‘Though it has had many names, Kunanyi’s presence connects Aborigines to country with a single voice. Aboriginal people have been on this land since time began. Kunanyi is their history.’

(Kunanyi is the aboriginal name for Mount Wellington)

‘Seasons of rain and wisdom of stories past, Kunanyi brings forth life for 2000 generations past. And forever more. Songs and dance honour this power. Listen. These words still carry in the wind, so that kangaroo and mountain berry will always grow in Kunanyi forest cloak. -Greg Lehman

These words draw a picture of Tasmania before it was whited out.

According to Mike Bingham, a Tasmanian reporter, ‘the English came to Tasmania in 1803. After one or two early clashes in a relatively brief period of living side by side, the aborigines were grossly mistreated. There are reports that in some areas they were driven over cliffs to clear grazing land, to stop them from spearing sheep. Their women were carried away by sealers for obvious reasons.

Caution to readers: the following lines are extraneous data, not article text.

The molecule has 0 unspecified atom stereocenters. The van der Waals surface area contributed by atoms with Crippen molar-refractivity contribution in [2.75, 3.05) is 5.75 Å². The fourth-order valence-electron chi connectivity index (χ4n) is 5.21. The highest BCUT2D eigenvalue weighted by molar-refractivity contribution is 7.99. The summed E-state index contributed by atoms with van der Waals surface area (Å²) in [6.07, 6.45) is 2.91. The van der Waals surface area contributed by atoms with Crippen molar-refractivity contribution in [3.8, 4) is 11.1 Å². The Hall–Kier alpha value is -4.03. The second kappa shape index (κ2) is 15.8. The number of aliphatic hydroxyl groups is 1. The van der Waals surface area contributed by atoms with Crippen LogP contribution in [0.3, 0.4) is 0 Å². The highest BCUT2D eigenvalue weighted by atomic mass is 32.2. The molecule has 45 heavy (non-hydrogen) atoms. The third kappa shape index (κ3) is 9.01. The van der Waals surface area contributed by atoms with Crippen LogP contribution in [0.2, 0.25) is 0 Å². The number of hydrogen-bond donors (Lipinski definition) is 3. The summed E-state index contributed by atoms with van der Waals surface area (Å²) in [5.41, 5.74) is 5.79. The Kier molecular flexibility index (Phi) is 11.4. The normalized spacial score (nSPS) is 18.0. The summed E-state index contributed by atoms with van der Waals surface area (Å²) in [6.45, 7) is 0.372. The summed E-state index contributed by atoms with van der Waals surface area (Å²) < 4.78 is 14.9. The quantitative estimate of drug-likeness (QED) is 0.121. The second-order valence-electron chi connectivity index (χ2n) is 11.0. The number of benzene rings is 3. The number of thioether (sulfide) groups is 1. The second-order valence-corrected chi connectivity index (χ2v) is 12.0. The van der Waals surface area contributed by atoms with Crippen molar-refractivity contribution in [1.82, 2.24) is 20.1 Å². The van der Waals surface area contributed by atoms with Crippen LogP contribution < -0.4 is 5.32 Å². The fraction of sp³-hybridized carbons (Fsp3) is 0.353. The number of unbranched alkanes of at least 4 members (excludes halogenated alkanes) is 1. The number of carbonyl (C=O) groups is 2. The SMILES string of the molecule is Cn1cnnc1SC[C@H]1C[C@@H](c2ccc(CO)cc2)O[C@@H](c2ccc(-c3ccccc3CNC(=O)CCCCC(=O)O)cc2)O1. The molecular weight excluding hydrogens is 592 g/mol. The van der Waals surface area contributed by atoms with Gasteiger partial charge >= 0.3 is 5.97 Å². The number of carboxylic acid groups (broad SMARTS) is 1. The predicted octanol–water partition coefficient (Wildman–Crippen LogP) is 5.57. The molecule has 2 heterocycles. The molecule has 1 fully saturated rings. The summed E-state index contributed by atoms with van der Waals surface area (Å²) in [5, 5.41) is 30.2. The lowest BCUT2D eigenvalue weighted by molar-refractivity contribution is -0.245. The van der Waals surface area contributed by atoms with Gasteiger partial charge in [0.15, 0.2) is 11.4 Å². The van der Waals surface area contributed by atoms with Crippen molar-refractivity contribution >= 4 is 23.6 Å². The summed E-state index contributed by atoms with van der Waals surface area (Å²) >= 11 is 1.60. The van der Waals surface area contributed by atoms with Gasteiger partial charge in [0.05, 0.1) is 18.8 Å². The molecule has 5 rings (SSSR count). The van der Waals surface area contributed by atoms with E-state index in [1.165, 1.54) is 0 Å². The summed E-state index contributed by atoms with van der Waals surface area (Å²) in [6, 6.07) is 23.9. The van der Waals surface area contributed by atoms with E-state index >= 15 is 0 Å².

They were poisoned, they were shot at. They contracted European diseases. The last full-blooded aboriginals died within 70 to 80 years of European occupation.’

Tasmania is a beautiful island that has recently been through a recession and less recently been missing an entire race of people. I cannot think of many countries that do not have a dark past but some are darker than others.

John Masters wrote in his piece, ‘Tasmania The Tourist and The Tiger’ (1989) ‘I was amid the descendants of men and women who had been sluiced here like scum, who had wiped out a race and possibly extinguished a species. And yet Hobart, with a population of 180,000, is as pleasant and peaceful a place as you could wish for.’

That was 25 years ago. Today it is a pleasant and peaceful place with a population of approximately 217,973.


Miriam Chacko is essentially an environmentalist. After completing her postgraduate degree in Environment and International Development from the University of East Anglia, she got involved in projects promoting environmental awareness. Drawing on her experience, she has written articles on climate change and conservation. 

A keen traveller, she has visited many countries in and around Asia and her love of the outdoors and interest in different cultures comes through in her writing.

Miriam has been writing for The Borneo Post SEEDS since 2013.